Our booth was among many vendors setting up their goods to sell or share. I instantly felt a sense of community and was hopeful participants would be able to quickly make the connection between Glia’s presence and the Palestinian cause of this event. Any concerns evaporated almost immediately as we continued to be welcomed by more smiles and friendly faces.
It took us less than half an hour to set up. The booth looked great. We took some photos and Jen and I both wore our logo proudly. We even had a few moments to sit, chat ,and grab a bite to eat before the first guest arrived at our booth. We watched as the stage was erected in front of a bright white goal post. By now the sun had really done its job burning the fog off the field. Aside from the occasional pesky wasp, the day was shaping up perfectly.
The first visitor was a young nurse. He happily explained that he knew about Glia and Tarek Loubani, Glia’s Medical Director and Founder. He wanted to know if there might be any employment opportunity with our organization. He went on further to describe his education both in Canada and Gaza, and his interest in working in our Gaza office. I was delighted to engage him. We exchanged contact info and I promised to follow-up.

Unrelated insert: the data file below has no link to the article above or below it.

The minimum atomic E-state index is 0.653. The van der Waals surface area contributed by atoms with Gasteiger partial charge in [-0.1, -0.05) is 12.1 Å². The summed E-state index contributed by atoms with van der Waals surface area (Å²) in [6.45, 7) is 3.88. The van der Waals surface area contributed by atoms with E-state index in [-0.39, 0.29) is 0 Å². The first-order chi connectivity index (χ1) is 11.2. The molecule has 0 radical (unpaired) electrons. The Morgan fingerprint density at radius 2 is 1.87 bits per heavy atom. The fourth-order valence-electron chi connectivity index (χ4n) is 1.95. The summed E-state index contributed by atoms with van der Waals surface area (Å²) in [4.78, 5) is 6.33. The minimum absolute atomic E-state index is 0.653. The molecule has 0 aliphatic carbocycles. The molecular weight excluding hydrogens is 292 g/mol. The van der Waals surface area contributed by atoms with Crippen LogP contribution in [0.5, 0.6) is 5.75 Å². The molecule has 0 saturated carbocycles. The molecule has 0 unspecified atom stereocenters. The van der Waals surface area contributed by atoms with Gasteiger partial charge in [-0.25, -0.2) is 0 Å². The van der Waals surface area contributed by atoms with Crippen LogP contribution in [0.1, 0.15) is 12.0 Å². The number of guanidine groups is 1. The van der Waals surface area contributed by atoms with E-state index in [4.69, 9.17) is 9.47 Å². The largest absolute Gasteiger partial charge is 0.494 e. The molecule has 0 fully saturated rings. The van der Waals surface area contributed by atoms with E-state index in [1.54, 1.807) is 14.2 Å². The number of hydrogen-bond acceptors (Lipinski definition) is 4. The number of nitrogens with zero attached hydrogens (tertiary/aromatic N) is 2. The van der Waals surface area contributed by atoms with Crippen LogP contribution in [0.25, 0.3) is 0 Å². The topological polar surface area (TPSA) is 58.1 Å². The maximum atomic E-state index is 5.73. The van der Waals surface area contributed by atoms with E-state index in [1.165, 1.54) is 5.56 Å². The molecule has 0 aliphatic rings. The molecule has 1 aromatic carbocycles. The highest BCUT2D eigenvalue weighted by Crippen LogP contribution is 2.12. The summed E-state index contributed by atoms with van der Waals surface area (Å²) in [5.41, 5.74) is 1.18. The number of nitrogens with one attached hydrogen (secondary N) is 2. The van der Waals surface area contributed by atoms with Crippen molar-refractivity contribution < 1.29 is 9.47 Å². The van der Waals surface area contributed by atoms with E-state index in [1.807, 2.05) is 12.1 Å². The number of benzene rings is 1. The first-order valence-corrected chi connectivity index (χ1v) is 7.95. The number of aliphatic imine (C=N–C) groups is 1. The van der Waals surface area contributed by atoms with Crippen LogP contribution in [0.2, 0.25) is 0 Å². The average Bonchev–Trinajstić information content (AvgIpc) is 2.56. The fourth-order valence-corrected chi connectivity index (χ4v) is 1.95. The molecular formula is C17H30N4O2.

From there, the visitors trickled in slowly. We were greeting other vendors, volunteers, and participants. Quite a few had heard of our work before and wanted to stop and chat to see how things were going.
Each one had different questions, and I answered them as thoughtfully as I could, while Jen scribbled down notes as I spoke. As Glia’s Community Manager, Jen is determined to engage our guests with the most accurate and current information on our international work. I suppose I realized in that moment that my years of exposure and experience with Glia gave me a bit more confidence to speak to what was happening in Gaza, although I had never been there myself.